To be truly agile, an organisation needs to be able to collaborate effectively, in order to make the best decisions that account for the wider business picture.
Many businesses are still organised in traditional departments: Marketing, CRM, Digital, Analytics, Finance, Commercial and so on. These teams were set up long ago to provide specialisation within different areas of expertise. As businesses grow, however, the teams expand in size and can diverge in their ability to work effectively together. Often as teams have scaled up, we have also focused their KPIs on conversion metrics within their own department, and these KPIs don’t always end up neatly aligning with each other. It is very common to see teams at odds as they chase their targets; for example, an acquisition team is targeted on volumes of net adds, regardless of the quality of the customer or the discount given to acquire them. This can then lead to frustration in the CRM team who are tasked with retention, but who have a high churn rate from the low value new customers. Until we can find a way to align everyone on the wider business goals by collaborating, we will not be successful.
Many businesses have started to realise that cross-functional teams are the way forward. If we can take colleagues from our marketing, CRM, digital, analytics, creative, legal, finance teams and put them together to achieve a common goal, then we can much more effectively unite the different specialisms required for end-to-end thinking.
However, simply changing reporting lines or restructuring a team will not always drive the desired results. We have seen some organisations simply shift their silos from horizontal departments to vertical “cross-functional” teams. When moving to cross-functional working, we must establish how different cross-functional teams fit together to still ladder up to our business goals. And again, it is essential that we have a purpose and KPIs that drive the right behaviours.
In the last decade a form of agile working driven by squads, tribes and chapters has become more common. Pioneered by Spotify, this ‘squad, tribe, chapter’ structure aims to organise people from different specialisations into autonomous teams (squads). Each squad of collaborating specialists works towards a shared purpose. Each of these squads then works with other squads towards a common overarching goal, in a squad grouping called a tribe. Lastly, within each squad each different specialisation (e.g. CRM, UX, Paid Media, Insight) shares best practice and learning and development with their fellow practitioners across different squads; these specialisation groupings are known as chapters. Chapters help with talent development and reduce the risk of squads becoming their own silos.
Getting the right setup of roles within squads can be a huge step towards a highly productive, collaborative working environment. It’s vital to ensure both that they have the essential skills to meet their goal and also have a level of autonomy within the headcount limitations of the business.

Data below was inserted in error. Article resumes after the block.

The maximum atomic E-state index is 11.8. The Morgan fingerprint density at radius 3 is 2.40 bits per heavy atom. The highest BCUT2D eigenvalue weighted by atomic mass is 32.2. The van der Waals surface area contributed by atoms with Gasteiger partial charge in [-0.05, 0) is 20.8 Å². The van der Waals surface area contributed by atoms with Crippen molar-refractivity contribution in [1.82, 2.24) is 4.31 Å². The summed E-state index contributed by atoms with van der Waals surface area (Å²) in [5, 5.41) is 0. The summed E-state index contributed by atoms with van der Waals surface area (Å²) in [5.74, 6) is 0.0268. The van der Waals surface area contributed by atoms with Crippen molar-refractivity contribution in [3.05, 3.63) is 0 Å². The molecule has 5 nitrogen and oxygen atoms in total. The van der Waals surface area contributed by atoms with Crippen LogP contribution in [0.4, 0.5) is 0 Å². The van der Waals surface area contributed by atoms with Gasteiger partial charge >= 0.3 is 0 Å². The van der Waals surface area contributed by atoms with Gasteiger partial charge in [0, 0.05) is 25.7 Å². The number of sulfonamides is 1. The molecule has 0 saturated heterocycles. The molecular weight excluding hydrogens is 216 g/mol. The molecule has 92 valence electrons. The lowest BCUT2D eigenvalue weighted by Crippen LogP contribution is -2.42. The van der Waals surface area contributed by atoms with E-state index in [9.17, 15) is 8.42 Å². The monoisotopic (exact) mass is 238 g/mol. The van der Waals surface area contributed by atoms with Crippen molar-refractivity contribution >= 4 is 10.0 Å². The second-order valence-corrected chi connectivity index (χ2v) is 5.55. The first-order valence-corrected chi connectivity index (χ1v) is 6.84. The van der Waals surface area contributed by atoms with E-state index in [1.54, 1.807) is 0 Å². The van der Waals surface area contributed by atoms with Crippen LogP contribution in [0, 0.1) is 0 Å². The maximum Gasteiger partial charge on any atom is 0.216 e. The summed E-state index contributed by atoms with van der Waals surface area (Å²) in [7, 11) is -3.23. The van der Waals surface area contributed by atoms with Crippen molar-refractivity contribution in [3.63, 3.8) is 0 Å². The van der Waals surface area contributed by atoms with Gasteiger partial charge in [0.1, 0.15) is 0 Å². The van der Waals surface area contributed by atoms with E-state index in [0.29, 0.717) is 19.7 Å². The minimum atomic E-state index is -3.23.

For a team to be truly effective, they must be autonomous. This requires two things:
- Empowerment to make their own decisions, towards their targets, without the need for further levels of sign off
- The end-to-end skills required to not be dependent on an external team working to different time frames and priorities
The latter point is sometimes misinterpreted. Having autonomy in the team does not mean that every role or skill required must be in every squad. Sometimes this isn’t practical from a headcount perspective. It can also result in more niche roles not having enough work if deployed only to one squad. Sometimes it is best to have certain skills offered through a competence centre or shared service, working across multiple squads. Getting the right balance is important to match productivity with efficiency.
As well as a reorganisation of how they work, the most effective businesses in this space have gone so far as to change how teams and people commit to working with each other. They have embraced a “culture of collaboration”, forming new social contracts (or ways of working documents), written by their own teams. They have even changed recruitment processes to ensure new hires’ cultural fit within the collaborative teams is equally (if not more) important than their technical skills.
While this can all sound like quite a lot to consider, this level of change does not happen overnight. The key consideration with reorganisation is that we must remember we are dealing with people. Changing the situation can lead to some level of anxiety and disruption. We must recognise that we need to support people through change, but if we remember to stay true to our core principle of agility, and take our people on the journey to collaboration with us, often they will ultimately drive our success.
If you’d like to read more about how boosting your organisation’s agility can positively impact your customers, you can download Merkle’s most recent Customer Engagement Report. Or contact us directly if you would like to learn more.